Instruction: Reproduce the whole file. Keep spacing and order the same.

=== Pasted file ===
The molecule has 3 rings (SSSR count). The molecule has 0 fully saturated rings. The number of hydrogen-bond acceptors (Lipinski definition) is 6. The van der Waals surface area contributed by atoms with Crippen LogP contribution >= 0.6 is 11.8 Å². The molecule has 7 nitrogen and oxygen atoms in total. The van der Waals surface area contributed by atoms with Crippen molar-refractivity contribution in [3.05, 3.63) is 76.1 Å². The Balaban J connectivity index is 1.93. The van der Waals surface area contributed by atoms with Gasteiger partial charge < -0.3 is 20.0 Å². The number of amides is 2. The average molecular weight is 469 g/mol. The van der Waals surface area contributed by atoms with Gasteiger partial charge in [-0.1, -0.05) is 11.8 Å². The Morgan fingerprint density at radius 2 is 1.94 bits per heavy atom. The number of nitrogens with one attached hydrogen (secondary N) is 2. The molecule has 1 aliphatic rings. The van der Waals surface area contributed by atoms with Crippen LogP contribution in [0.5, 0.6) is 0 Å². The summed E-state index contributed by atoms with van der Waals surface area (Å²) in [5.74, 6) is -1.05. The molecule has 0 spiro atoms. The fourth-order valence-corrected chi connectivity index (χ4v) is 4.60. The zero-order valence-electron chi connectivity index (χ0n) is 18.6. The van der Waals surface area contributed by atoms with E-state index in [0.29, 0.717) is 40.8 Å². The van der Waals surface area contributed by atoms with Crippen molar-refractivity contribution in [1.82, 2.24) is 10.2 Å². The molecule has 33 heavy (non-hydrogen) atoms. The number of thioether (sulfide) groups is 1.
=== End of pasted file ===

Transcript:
The molecule has 3 rings (SSSR count). The molecule has 0 fully saturated rings. The number of hydrogen-bond acceptors (Lipinski definition) is 6. The van der Waals surface area contributed by atoms with Crippen LogP contribution >= 0.6 is 11.8 Å². The molecule has 7 nitrogen and oxygen atoms in total. The van der Waals surface area contributed by atoms with Crippen molar-refractivity contribution in [3.05, 3.63) is 76.1 Å². The Balaban J connectivity index is 1.93. The van der Waals surface area contributed by atoms with Gasteiger partial charge < -0.3 is 20.0 Å². The number of amides is 2. The average molecular weight is 469 g/mol. The van der Waals surface area contributed by atoms with Gasteiger partial charge in [-0.1, -0.05) is 11.8 Å². The Morgan fingerprint density at radius 2 is 1.94 bits per heavy atom. The number of nitrogens with one attached hydrogen (secondary N) is 2. The molecule has 1 aliphatic rings. The van der Waals surface area contributed by atoms with Crippen LogP contribution in [0.5, 0.6) is 0 Å². The summed E-state index contributed by atoms with van der Waals surface area (Å²) in [5.74, 6) is -1.05. The molecule has 0 spiro atoms. The fourth-order valence-corrected chi connectivity index (χ4v) is 4.60. The zero-order valence-electron chi connectivity index (χ0n) is 18.6. The van der Waals surface area contributed by atoms with E-state index in [0.29, 0.717) is 40.8 Å². The van der Waals surface area contributed by atoms with Crippen molar-refractivity contribution in [1.82, 2.24) is 10.2 Å². The molecule has 33 heavy (non-hydrogen) atoms. The number of thioether (sulfide) groups is 1.